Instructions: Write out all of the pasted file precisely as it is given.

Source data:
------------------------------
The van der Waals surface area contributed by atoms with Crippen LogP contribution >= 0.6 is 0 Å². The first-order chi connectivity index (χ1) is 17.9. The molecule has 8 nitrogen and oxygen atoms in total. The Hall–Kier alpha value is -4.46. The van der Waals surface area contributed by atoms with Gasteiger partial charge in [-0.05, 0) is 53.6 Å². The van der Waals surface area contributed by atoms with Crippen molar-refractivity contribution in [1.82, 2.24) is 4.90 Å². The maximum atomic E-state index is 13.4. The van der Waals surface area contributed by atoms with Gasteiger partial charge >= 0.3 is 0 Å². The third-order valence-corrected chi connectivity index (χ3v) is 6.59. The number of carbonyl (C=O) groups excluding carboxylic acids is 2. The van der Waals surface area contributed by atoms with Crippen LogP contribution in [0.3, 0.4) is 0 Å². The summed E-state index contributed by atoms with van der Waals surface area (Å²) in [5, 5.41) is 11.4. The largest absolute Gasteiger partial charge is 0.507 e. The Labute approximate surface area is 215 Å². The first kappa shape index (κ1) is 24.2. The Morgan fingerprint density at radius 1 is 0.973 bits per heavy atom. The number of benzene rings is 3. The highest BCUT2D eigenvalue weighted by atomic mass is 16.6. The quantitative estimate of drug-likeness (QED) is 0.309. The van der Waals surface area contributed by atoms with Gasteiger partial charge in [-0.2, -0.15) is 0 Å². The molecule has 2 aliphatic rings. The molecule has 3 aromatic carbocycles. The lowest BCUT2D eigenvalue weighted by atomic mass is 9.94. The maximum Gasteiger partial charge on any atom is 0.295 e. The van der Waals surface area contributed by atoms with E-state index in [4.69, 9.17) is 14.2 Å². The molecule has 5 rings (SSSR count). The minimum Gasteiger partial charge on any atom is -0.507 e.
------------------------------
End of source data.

The van der Waals surface area contributed by atoms with Crippen LogP contribution >= 0.6 is 0 Å². The first-order chi connectivity index (χ1) is 17.9. The molecule has 8 nitrogen and oxygen atoms in total. The Hall–Kier alpha value is -4.46. The van der Waals surface area contributed by atoms with Gasteiger partial charge in [-0.05, 0) is 53.6 Å². The van der Waals surface area contributed by atoms with Crippen molar-refractivity contribution in [1.82, 2.24) is 4.90 Å². The maximum atomic E-state index is 13.4. The van der Waals surface area contributed by atoms with Gasteiger partial charge >= 0.3 is 0 Å². The third-order valence-corrected chi connectivity index (χ3v) is 6.59. The number of carbonyl (C=O) groups excluding carboxylic acids is 2. The van der Waals surface area contributed by atoms with Crippen LogP contribution in [0.3, 0.4) is 0 Å². The summed E-state index contributed by atoms with van der Waals surface area (Å²) in [5, 5.41) is 11.4. The largest absolute Gasteiger partial charge is 0.507 e. The Labute approximate surface area is 215 Å². The first kappa shape index (κ1) is 24.2. The Morgan fingerprint density at radius 1 is 0.973 bits per heavy atom. The number of benzene rings is 3. The highest BCUT2D eigenvalue weighted by atomic mass is 16.6. The quantitative estimate of drug-likeness (QED) is 0.309. The van der Waals surface area contributed by atoms with Gasteiger partial charge in [-0.2, -0.15) is 0 Å². The molecule has 2 aliphatic rings. The molecule has 3 aromatic carbocycles. The lowest BCUT2D eigenvalue weighted by atomic mass is 9.94. The maximum Gasteiger partial charge on any atom is 0.295 e. The van der Waals surface area contributed by atoms with E-state index in [4.69, 9.17) is 14.2 Å². The molecule has 5 rings (SSSR count). The minimum Gasteiger partial charge on any atom is -0.507 e.